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Is chronic fatigue syndrome real?

Mehmet Oz, M.D., is host of “The Dr. Oz Show,” and Mike Roizen, M.D., is Chief Wellness Officer and Chair of Wellness Institute at Cleveland Clinic. Email questions to youdocsdaily@sharecare.com.

QUESTION: My sister may have chronic fatigue syndrome, if that’s a real thing. She’s been complaining that she’s always tired, nervous and has trouble thinking clearly. She’s only 35.

Is there any way to find out what’s really going on?

— Rachel M., Buffalo, N.Y.

ANSWER: Myalgic encephalomyelitis/chronic fatigue syndrome is a very real condition. Researchers at Columbia University in New York City have put together a test that delivers a diagnosis that’s 84 percent accurate.

Not that many years ago (actually, it still happens) patients who complained about extreme fatigue, anxiety and forgetfulness would get a pat on the head from their doctors, and the admonition to calm down and get some rest.

We now know that myalgic encephalomyelitis/chronic fatigue syndrome is a disabling and complex illness. The Centers for Disease Control and Prevention estimates it affects between 836,000 and 2.5 million Americans.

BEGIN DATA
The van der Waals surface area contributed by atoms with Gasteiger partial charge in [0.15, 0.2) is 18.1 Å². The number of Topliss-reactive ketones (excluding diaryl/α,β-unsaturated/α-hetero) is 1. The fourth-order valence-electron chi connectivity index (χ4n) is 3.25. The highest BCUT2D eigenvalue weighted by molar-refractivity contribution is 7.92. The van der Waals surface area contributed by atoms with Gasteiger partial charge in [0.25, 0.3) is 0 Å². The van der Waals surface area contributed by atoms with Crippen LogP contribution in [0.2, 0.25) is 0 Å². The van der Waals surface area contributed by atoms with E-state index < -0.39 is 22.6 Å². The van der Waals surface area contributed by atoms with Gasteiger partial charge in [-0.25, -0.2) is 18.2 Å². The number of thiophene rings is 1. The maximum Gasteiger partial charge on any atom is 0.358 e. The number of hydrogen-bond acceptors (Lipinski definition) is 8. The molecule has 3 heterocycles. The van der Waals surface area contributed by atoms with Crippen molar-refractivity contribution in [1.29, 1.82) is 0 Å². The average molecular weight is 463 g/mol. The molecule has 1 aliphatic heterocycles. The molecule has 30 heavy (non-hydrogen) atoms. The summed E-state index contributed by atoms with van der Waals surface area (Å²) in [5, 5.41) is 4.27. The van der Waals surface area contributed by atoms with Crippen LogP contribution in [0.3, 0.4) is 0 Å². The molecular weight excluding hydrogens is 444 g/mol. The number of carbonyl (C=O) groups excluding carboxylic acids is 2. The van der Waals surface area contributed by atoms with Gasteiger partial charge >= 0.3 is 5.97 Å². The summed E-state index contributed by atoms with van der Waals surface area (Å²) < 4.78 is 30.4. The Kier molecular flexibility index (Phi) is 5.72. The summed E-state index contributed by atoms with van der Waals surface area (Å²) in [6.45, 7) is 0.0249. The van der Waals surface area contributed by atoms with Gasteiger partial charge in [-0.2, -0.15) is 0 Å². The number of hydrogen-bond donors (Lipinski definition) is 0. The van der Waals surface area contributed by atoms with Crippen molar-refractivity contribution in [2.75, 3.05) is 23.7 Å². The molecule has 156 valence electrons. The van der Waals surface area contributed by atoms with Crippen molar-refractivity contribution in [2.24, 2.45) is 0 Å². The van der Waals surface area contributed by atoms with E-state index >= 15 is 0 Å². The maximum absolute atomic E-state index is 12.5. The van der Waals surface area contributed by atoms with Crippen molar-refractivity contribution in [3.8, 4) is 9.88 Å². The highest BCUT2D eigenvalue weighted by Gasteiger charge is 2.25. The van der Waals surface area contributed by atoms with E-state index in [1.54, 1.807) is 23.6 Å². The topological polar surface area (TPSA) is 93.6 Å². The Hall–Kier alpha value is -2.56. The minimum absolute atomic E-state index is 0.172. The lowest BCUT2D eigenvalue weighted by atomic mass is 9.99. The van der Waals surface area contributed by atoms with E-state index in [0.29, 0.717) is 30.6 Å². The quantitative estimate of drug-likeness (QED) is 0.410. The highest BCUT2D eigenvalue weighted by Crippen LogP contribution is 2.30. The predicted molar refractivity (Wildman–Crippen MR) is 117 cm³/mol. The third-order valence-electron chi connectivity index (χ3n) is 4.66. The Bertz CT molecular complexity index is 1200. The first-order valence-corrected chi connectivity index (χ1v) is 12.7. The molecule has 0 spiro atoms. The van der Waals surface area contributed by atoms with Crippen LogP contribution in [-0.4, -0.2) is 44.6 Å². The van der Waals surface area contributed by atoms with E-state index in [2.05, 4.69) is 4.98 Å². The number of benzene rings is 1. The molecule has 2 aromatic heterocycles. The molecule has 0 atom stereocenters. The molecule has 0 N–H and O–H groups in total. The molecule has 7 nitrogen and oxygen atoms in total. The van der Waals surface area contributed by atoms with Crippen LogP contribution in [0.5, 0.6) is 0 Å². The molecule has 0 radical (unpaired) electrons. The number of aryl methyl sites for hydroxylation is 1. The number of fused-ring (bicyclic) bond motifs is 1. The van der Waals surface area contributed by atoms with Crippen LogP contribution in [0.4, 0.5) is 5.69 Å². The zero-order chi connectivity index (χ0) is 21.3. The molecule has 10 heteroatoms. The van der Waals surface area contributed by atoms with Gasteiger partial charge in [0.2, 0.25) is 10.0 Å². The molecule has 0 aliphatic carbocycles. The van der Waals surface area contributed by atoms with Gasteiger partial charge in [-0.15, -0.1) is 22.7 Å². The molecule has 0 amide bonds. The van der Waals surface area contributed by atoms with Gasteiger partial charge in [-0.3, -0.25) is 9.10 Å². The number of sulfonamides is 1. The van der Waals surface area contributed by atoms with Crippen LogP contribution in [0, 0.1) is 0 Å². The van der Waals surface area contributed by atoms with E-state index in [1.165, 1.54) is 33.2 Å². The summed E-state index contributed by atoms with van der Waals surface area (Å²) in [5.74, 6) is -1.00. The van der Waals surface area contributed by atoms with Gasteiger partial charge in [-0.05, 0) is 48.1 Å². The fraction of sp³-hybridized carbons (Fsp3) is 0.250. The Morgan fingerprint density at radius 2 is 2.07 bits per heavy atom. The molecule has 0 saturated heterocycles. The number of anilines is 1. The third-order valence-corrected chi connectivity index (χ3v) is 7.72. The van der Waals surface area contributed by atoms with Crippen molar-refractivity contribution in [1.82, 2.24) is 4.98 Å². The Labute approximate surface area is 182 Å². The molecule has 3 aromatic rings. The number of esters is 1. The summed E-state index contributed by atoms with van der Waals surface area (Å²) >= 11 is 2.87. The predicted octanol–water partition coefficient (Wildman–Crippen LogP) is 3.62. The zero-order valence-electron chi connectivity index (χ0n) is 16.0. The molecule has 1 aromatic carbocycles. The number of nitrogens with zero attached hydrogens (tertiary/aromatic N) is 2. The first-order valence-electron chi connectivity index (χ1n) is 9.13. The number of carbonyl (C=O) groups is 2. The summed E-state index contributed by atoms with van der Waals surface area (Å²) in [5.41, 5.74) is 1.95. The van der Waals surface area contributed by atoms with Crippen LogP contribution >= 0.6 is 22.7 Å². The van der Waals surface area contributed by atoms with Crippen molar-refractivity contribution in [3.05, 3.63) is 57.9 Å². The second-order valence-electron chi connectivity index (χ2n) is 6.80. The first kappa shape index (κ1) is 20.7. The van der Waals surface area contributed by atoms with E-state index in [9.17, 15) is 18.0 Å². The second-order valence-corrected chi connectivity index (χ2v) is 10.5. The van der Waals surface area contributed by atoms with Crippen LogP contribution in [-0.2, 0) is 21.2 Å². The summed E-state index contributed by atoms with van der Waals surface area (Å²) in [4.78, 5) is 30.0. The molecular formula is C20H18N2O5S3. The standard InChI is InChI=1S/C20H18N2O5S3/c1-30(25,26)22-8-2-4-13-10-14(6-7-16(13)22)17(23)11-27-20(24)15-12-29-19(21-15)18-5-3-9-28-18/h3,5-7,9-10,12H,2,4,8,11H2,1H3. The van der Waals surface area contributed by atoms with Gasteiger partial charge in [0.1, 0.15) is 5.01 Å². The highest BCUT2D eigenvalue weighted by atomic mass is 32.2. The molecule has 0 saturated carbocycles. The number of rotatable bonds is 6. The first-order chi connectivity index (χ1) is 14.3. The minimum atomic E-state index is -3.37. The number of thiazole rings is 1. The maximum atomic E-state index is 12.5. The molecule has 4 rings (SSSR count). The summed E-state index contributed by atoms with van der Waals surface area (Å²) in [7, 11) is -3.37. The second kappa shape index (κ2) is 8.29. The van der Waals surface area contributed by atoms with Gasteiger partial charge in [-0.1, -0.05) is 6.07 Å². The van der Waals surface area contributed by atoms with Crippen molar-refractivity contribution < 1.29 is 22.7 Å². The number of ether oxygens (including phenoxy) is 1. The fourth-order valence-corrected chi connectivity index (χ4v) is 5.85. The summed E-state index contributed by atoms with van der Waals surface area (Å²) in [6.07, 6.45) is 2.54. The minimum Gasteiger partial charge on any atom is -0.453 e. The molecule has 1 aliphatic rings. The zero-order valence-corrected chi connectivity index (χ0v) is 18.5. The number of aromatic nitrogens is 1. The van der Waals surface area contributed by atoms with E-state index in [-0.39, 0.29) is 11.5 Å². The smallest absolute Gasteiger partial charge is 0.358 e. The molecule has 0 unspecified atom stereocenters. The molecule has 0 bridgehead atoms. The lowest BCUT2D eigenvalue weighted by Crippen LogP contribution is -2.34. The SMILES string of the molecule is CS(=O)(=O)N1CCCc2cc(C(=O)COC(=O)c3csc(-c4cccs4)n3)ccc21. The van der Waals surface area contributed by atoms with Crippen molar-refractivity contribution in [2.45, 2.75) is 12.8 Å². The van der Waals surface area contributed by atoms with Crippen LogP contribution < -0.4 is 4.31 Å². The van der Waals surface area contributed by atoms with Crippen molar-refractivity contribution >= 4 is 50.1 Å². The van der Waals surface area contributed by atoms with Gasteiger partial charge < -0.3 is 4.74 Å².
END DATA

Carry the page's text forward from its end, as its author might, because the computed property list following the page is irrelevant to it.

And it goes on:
We don’t know what causes it, but one theory is that it’s caused by a change in the immune system’s response to infection or stress. The affliction usually affects folks age 40 to 60, most often women and Caucasians.

As for treatment, well, that’s another part of the puzzle. But accurate diagnosis is the first step.

The researchers at Columbia compared and identified biomarkers or metabolites in blood and stool samples in folks with myalgic encephalomyelitis/chronic fatigue syndrome and those without the condition. Between 35 and 90 percent of those with a diagnosis had irritable bowel syndrome. In the general population, the number is 10 to 20 percent.

Previously, the only way to identify those with this syndrome was to conduct an in-depth evaluation of the patient, considering past symptoms and medical history. Now, thanks to this new research, we will be able to identify the disease (most of the time) with a blood test.

So, suggest that your sister find a specialist in her area and establish a diagnosis for her symptoms. If she is diagnosed, treatment focuses on managing symptoms such as fatigue that doesn’t get better with rest, difficulty concentrating, pain and dizziness.

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